How much money do you think you waste per week? Per month? Per year?
I was shocked when we did things to intentionally reduce our spending and I found that in the first year we’d saved just shy of $24,000.
That’s a lot of money.
What’s really amazing, though, is that to save that money, we didn’t really do anything drastic. There were a few growing pains as we got used to our new habits, but nothing we cut out of our budget felt super restrictive.
In fact, it was pretty freeing saving that money, reducing debt and putting it toward what was more important to us!
If you’re struggling to stay afloat financially and overcoming debt, take heart and know there are totally ways you can do it – and they’re probably way more painless than you thought. Visit MakingCents for clear, step-by-step information to help you meet your financial goals.
Pain free tips and tricks to reduce spending to pay off debt
Pack your lunch.
You might hear this a lot with money-saving articles, but there’s a reason for it: it’s one of the fastest ways to reduce your spending.
Eating out every day costs way more than you realize, even if you just hit up cheap fast food joints. Packing your own lunch is almost always going to be cheaper, especially if you make use of leftovers/other inherently cheap ingredients.
The other benefit is you’re going to be healthier. The lunches you pack will most likely be a lot healthier and lower-calorie than you’d get eating out. The health benefits could spell out some long-term savings on medical costs, which is always awesome.
Even if it’s hard to get used to, brown bagging it is totally worth it.
When it comes to other meals, do yourself a favor and plan them in advance!
There are lots of simple ways to do so. FreezEasy is where I recommend most people start because it’s so simple and takes an hour every two weeks to make the meals (seriously!) And even the membership cost is minimal.
For breakfasts, my best advice is to keep it pretty simple and consistent – things like oatmeal, muffins you make and freeze in advance, or cold cereal with some fruit (fresh or dried) on top are healthy, filling, and cheap (and quick!)
Even if you just keep a list of what meals your family loves and is happy to eat often, it’ll help a lot. Bonus points if you also write down the ingredients you need for each, which will help with the next tip – but stay with me for a minute 😉
Stockpile when prices are good.
Here’s where meal planning really comes into play: if you know what your family loves and uses regularly, you’ll be able to buy stuff in advance when there’s awesome deals.
For example, is your grocery store having an insane sale on peanut butter, and your family uses it like crazy? Go ahead and buy a whole case, and keep it stored properly in a cool dry area.
This is also great preparation for if there’s a natural disaster or if there’s a sudden loss/drop of income in general. It means you won’t be left high and dry and have to amass more debt all of a sudden.
Skip the bottled water.
Not only is this a waste of money, it’s way better for the environment to use reusable bottles instead.
And I get it if you hate the taste of plain tap water! Buy yourself a good Brita filter, set reminders in your phone for when the filters need to be replaced, and use that instead. You’ll recoup your upfront cost in no time at all!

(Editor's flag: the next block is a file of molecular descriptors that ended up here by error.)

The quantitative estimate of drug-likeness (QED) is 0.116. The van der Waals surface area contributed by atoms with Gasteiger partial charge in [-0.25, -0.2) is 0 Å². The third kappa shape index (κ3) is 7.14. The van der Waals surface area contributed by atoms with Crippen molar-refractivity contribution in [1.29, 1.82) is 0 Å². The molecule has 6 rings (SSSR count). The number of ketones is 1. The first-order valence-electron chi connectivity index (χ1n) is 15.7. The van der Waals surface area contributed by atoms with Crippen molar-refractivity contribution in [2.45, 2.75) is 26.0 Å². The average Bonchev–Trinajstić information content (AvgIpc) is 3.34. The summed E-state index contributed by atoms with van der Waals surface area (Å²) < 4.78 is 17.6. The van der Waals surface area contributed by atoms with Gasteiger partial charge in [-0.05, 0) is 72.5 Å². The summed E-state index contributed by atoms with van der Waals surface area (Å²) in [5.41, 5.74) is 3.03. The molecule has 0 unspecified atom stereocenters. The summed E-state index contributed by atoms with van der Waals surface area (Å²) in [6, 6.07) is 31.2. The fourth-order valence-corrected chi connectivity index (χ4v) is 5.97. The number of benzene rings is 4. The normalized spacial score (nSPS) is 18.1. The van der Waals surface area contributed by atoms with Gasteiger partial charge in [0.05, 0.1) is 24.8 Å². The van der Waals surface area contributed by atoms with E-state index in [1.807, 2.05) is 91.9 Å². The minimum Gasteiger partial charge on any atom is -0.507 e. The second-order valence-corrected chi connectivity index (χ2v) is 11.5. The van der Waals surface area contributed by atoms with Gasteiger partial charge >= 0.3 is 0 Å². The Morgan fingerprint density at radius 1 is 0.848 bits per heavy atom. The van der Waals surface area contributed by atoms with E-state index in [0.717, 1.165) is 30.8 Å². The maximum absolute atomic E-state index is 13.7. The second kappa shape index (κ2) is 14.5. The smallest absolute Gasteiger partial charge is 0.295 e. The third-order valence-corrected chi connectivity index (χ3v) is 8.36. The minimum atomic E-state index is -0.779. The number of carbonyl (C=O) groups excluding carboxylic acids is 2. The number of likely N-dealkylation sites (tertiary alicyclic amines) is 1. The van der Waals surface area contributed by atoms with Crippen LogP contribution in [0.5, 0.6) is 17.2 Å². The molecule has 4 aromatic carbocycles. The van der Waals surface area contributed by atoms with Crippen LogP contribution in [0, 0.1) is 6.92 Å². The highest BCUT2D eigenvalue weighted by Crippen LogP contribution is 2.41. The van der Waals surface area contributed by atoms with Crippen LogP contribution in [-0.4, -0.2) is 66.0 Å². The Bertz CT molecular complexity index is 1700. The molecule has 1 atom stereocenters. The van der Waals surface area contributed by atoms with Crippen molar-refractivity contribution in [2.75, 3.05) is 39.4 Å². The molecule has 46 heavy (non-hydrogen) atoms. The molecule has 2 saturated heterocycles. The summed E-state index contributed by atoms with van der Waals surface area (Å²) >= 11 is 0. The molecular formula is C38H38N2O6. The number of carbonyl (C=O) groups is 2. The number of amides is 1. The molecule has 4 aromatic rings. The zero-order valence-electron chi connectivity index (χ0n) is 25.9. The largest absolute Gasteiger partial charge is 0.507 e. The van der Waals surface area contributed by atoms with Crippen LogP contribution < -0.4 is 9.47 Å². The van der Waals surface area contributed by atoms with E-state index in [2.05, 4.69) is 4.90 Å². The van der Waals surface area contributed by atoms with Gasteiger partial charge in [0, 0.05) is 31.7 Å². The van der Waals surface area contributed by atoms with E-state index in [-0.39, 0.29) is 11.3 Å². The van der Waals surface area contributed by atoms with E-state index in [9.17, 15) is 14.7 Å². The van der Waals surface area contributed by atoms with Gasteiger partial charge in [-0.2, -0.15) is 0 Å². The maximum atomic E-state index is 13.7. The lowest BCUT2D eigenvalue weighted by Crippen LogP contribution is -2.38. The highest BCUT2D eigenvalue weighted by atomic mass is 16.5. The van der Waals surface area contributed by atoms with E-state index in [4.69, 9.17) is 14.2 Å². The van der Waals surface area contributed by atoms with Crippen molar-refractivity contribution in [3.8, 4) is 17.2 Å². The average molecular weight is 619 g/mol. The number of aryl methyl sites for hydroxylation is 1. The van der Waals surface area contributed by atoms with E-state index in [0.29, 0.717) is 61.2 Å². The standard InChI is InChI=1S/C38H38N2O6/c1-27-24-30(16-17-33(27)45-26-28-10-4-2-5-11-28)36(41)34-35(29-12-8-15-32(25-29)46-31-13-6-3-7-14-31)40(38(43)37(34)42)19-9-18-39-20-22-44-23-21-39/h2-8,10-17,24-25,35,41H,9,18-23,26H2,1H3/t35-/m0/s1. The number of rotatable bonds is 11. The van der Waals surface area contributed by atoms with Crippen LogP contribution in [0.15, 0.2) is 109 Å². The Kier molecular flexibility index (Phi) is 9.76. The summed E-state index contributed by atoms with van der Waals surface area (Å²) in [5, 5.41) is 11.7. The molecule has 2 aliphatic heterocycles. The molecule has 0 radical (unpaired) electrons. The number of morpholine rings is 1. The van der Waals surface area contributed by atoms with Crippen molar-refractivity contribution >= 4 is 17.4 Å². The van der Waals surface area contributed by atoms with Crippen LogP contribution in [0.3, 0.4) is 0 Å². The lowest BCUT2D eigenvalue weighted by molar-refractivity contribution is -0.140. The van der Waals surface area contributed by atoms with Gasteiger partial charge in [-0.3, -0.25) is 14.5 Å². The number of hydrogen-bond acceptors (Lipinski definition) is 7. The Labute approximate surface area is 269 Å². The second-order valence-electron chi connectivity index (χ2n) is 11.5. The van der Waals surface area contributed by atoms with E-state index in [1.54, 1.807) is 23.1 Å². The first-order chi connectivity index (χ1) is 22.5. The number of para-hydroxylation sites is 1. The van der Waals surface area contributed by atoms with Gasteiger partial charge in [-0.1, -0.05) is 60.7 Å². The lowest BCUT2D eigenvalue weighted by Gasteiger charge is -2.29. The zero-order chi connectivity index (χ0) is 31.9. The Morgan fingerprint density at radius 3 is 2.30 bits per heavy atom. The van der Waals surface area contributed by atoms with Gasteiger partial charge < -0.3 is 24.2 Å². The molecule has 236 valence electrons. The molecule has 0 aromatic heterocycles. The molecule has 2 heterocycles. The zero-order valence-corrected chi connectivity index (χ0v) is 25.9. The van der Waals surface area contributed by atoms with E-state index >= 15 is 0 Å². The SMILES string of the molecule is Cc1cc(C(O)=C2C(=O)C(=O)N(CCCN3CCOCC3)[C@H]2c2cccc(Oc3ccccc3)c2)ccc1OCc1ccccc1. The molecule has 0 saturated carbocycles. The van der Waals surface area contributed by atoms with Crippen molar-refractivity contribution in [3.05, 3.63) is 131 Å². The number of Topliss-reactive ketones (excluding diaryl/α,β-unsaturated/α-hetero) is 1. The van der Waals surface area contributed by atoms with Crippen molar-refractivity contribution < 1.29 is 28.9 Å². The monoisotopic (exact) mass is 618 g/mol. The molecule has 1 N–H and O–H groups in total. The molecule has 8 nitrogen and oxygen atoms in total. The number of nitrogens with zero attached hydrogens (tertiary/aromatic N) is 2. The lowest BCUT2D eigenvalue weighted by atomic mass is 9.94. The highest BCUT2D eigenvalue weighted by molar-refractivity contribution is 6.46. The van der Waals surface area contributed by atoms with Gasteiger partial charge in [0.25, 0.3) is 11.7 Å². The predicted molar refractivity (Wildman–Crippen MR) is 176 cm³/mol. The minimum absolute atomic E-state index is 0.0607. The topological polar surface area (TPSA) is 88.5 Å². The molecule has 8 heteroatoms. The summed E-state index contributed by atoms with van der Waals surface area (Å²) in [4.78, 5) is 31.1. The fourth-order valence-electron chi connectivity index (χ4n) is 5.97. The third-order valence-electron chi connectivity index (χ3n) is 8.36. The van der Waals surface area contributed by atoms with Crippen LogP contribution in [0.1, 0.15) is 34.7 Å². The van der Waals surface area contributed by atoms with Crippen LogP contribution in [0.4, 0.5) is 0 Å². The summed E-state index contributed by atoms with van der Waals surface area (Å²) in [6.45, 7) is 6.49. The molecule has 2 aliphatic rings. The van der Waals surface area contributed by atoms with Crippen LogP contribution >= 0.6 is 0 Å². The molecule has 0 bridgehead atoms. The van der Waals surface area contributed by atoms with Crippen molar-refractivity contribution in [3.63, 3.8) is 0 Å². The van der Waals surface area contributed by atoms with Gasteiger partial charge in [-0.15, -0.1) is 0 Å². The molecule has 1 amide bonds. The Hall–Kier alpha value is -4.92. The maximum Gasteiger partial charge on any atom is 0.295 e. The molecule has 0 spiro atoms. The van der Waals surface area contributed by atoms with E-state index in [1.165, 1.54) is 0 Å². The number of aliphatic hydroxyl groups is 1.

Plus, there’s lots of super cute reusable bottles out there – and when you consider the cost savings, you might be able to splurge on one you really love and are 100% sure you’ll use.
Use coupons (with a caveat).
Coupons are great! Saving money on stuff you’re already planning to buy is awesome.
And the fact that they pretty much come straight to you in the mailbox? Awesome.
When it comes to online shopping, it’s even better. I actually never buy anything online without checking if there’s a promo code available first.
The catch is, you need to make sure you’re only using coupons on what you were already planning to buy, or you’ll end up buying stuff you don’t need, or straight-up don’t use – so think critically before you buy something way out of the ordinary just because it’s a great deal.
DIY your cleaning products.
In the day and age of Pinterest, you can find endless tutorials for DIY cleaning products. Whether you need an all-purpose cleaner, laundry soap, or stuff to clean your toilet/bathtub, you can find someone industrious enough to have figured out a DIY alternative.
The simplest cleaner to start with is an all-purpose cleaner made from vinegar and citrus peels. Just put the vinegar and some orange or lemon peels in a jar for a 2-3 weeks, strain the mixture, put in a spray bottle, and dilute to about half with water. Bam – fantastic all-purpose spray cleaner!
If you’re a major germaphobe, don’t worry, because the vinegar kills germs. And if you hate the smell of vinegar, don’t worry either because the lemon or orange peels make it smell great!
But considering a bottle of vinegar is like $1 and a lemon can be had for 30 cents or so, it’s a huge cost savings over traditional cleaners.
And that’s just one recipe out of hundreds you can find out there.
Get your prescriptions delivered.
Did you know there are companies that will deliver your prescriptions through the mail at a huge cost savings? Seriously. It’s awesome.
In addition, most health insurance companies partner with at least one to offer an additional discount, meaning you’ll save a lot of money on your medications – plus you won’t have to spend the gas money to pick them up!
If your health insurance doesn’t have any they partner with, I definitely recommend PillPack. They deliver your medications pre-sorted by dose, which is a huge time-saver if you have a lot of daily medications!
Make use of thrift/discount stores
Don’t make the mistake of overlooking thrift and discount stores when you’re buying new clothes. There are great finds to be had. I’ve even found name-brand stuff with the tags still on, which is always super exciting.
It’s especially good when it comes to kids because they outgrow stuff so fast – including toys and books, which can be had for a fraction of the cost at thrift stores and cleaned.